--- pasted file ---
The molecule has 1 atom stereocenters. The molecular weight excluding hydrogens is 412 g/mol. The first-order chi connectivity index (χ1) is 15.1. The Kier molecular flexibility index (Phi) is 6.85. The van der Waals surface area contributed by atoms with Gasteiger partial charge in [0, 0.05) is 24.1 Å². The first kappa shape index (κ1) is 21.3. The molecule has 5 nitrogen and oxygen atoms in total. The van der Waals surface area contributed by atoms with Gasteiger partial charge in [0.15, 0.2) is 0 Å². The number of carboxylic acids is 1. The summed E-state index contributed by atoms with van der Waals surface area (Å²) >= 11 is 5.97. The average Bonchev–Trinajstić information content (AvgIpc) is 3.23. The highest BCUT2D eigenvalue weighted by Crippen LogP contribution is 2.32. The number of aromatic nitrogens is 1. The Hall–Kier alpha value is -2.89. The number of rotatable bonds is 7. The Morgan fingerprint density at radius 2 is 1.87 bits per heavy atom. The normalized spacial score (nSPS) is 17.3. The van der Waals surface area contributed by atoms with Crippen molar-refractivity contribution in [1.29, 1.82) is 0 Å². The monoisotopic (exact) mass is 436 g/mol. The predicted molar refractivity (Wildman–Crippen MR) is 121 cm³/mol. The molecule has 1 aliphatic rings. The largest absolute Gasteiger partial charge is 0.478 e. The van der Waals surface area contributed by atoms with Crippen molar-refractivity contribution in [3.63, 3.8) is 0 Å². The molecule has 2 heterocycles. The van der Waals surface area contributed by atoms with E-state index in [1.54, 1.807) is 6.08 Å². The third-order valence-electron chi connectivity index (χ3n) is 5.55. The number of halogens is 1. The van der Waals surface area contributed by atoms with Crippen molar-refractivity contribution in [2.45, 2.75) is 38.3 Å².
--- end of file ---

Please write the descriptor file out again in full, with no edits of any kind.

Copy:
The molecule has 1 atom stereocenters. The molecular weight excluding hydrogens is 412 g/mol. The first-order chi connectivity index (χ1) is 15.1. The Kier molecular flexibility index (Phi) is 6.85. The van der Waals surface area contributed by atoms with Gasteiger partial charge in [0, 0.05) is 24.1 Å². The first kappa shape index (κ1) is 21.3. The molecule has 5 nitrogen and oxygen atoms in total. The van der Waals surface area contributed by atoms with Gasteiger partial charge in [0.15, 0.2) is 0 Å². The number of carboxylic acids is 1. The summed E-state index contributed by atoms with van der Waals surface area (Å²) >= 11 is 5.97. The average Bonchev–Trinajstić information content (AvgIpc) is 3.23. The highest BCUT2D eigenvalue weighted by Crippen LogP contribution is 2.32. The number of aromatic nitrogens is 1. The Hall–Kier alpha value is -2.89. The number of rotatable bonds is 7. The Morgan fingerprint density at radius 2 is 1.87 bits per heavy atom. The normalized spacial score (nSPS) is 17.3. The van der Waals surface area contributed by atoms with Crippen molar-refractivity contribution in [1.29, 1.82) is 0 Å². The monoisotopic (exact) mass is 436 g/mol. The predicted molar refractivity (Wildman–Crippen MR) is 121 cm³/mol. The molecule has 1 aliphatic rings. The largest absolute Gasteiger partial charge is 0.478 e. The van der Waals surface area contributed by atoms with Crippen molar-refractivity contribution in [3.63, 3.8) is 0 Å². The molecule has 2 heterocycles. The van der Waals surface area contributed by atoms with E-state index in [1.54, 1.807) is 6.08 Å². The third-order valence-electron chi connectivity index (χ3n) is 5.55. The number of halogens is 1. The van der Waals surface area contributed by atoms with Crippen molar-refractivity contribution in [2.45, 2.75) is 38.3 Å².